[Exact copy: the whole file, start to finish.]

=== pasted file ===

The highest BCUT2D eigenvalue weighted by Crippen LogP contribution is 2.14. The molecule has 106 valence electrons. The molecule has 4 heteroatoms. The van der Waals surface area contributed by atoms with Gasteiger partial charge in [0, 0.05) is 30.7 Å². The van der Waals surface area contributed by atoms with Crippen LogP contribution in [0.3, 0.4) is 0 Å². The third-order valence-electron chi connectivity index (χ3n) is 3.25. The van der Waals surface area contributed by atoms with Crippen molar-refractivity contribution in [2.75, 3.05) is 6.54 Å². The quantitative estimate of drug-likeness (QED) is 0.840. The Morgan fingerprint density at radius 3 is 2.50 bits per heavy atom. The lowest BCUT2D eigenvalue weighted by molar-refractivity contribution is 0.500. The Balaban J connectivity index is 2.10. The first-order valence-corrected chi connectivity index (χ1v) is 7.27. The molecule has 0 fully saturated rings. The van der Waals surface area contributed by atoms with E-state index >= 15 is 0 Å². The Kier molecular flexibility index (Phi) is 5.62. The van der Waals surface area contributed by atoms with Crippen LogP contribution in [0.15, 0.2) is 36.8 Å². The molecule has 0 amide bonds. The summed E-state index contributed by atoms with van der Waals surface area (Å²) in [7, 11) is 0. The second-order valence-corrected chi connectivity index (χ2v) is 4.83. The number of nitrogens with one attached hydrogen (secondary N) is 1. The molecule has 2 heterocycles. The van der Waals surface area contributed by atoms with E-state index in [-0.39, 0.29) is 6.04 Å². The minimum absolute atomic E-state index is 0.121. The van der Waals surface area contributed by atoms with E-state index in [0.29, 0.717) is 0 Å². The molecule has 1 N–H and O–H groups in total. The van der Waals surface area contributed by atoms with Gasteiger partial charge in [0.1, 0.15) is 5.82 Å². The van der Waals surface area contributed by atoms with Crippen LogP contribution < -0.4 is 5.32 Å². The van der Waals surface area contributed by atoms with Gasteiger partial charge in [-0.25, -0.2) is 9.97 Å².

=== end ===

The highest BCUT2D eigenvalue weighted by Crippen LogP contribution is 2.14. The molecule has 106 valence electrons. The molecule has 4 heteroatoms. The van der Waals surface area contributed by atoms with Gasteiger partial charge in [0, 0.05) is 30.7 Å². The van der Waals surface area contributed by atoms with Crippen LogP contribution in [0.3, 0.4) is 0 Å². The third-order valence-electron chi connectivity index (χ3n) is 3.25. The van der Waals surface area contributed by atoms with Crippen molar-refractivity contribution in [2.75, 3.05) is 6.54 Å². The quantitative estimate of drug-likeness (QED) is 0.840. The Morgan fingerprint density at radius 3 is 2.50 bits per heavy atom. The lowest BCUT2D eigenvalue weighted by molar-refractivity contribution is 0.500. The Balaban J connectivity index is 2.10. The first-order valence-corrected chi connectivity index (χ1v) is 7.27. The molecule has 0 fully saturated rings. The van der Waals surface area contributed by atoms with E-state index >= 15 is 0 Å². The Kier molecular flexibility index (Phi) is 5.62. The van der Waals surface area contributed by atoms with Crippen LogP contribution in [0.15, 0.2) is 36.8 Å². The molecule has 0 amide bonds. The summed E-state index contributed by atoms with van der Waals surface area (Å²) in [7, 11) is 0. The second-order valence-corrected chi connectivity index (χ2v) is 4.83. The number of nitrogens with one attached hydrogen (secondary N) is 1. The molecule has 2 heterocycles. The van der Waals surface area contributed by atoms with E-state index in [-0.39, 0.29) is 6.04 Å². The minimum absolute atomic E-state index is 0.121. The van der Waals surface area contributed by atoms with E-state index in [0.29, 0.717) is 0 Å². The molecule has 1 N–H and O–H groups in total. The van der Waals surface area contributed by atoms with Gasteiger partial charge in [0.1, 0.15) is 5.82 Å². The van der Waals surface area contributed by atoms with Crippen LogP contribution < -0.4 is 5.32 Å². The van der Waals surface area contributed by atoms with Gasteiger partial charge in [-0.25, -0.2) is 9.97 Å².